Scientists have confirmed a link between COVID-19 and a mysterious inflammatory condition affecting children that has been recorded in the UK, US and Europe.
While the new coronavirus impacts children less severely than adults, scientists have been baffled at the Kawasaki-like illness that seems to affect some.
Dubbed paediatric multisystem inflammatory syndrome (or PIMS-TS), the illness has been likened to the rare Kawasaki disease and toxic shock syndrome due to their similar inflammatory symptoms.
They range from rashes to high-fevers and swollen hands and feet and the condition is suspected to have killed at least three children in the US and one in the UK
Although children with these symptoms are suspected of having coronavirus, doctors were further confounded when standard polymerise chain reaction (PCR) testing returned negative. However scientists have finally found evidence linking COVID-19 to Kawasaki-like response.
In a study of eight children, researchers at a Birmingham hospital created a custom-built antibody test, which proved they had been infected with COVID-19, despite previously testing negative.
As reported by the Daily Mail, the test showed that after being infected with coronavirus, the children produced antibodies in an attempt to fight the virus.
Scientists are still unsure why certain patients develop the syndrome after weeks of infection but they believe it may be a severe immune system over-reaction to the initial disease.
According to AAP, symptoms of PIMS-TS include a fever lasting five days or more, a rash, large swollen glands in the neck, red or swollen hands and feet, peeling skin on the hands and feet, conjunctivitis or bloodshot eyes or a red, lumpy ‘strawberry’ tongue.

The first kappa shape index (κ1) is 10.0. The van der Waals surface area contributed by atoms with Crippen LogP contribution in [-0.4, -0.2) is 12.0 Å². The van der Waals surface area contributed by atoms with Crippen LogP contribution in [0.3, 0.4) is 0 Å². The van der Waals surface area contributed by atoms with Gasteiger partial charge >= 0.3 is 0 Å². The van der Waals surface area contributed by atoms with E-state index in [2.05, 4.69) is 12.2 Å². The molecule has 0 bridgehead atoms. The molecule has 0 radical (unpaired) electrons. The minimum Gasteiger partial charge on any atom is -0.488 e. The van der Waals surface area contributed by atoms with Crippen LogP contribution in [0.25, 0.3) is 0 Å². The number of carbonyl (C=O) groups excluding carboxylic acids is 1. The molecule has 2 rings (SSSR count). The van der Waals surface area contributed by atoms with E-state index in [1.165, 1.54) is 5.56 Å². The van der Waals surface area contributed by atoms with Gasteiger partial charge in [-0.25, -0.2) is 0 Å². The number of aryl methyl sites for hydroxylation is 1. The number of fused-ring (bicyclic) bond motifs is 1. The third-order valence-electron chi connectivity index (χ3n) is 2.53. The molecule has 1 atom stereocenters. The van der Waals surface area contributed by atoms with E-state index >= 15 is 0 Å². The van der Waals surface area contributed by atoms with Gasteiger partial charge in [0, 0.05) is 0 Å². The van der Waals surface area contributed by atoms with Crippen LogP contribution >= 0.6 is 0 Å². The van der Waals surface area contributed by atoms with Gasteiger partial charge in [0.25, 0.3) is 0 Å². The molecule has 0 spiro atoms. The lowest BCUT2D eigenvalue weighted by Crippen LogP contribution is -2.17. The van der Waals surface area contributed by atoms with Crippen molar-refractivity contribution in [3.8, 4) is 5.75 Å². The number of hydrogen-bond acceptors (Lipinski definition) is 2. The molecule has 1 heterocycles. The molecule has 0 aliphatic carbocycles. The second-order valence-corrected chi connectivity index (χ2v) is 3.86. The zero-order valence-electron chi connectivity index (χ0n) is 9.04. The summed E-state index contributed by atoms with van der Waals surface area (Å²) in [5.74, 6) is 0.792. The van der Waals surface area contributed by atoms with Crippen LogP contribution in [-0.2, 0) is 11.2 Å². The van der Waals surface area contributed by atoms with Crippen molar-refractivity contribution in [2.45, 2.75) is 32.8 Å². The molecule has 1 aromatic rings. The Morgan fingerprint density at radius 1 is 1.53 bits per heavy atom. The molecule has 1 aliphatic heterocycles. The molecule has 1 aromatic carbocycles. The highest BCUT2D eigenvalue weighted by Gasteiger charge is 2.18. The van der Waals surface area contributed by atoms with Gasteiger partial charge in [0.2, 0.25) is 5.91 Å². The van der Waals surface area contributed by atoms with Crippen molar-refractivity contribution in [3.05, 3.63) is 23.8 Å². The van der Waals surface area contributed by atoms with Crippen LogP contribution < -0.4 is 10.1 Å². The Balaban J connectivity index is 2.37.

Currently, no cases of the coronavirus-related illness have been recorded in Australia although we do record 200 to 300 cases of Kawasaki disease per year.
The condition can be treated through large doses of intravenous immunogoblin, or antibodies, taken from donated blood but in extreme cases it can cause a dangerous inflammation of the coronary arteries. This can limit blood flow to the heart and may lead to an aneurysm, permanent damage and in some cases, death.
Earlier this week global concern even prompted Australian Prime Minister Scott Morrison to order an urgent investigation into a coronavirus-linked illness.
Despite this, Chief Medical Officer Brendan Murphy says it is unlikely Australia will see a spike in disease numbers.
“It may appear in other countries with large volumes of infected people but because it’s so rare it’s unlikely to appear in Australia,” Professor Murphy told a Senate inquiry into coronavirus.
“We’ve got alerts on it and we’re clearly watching it.”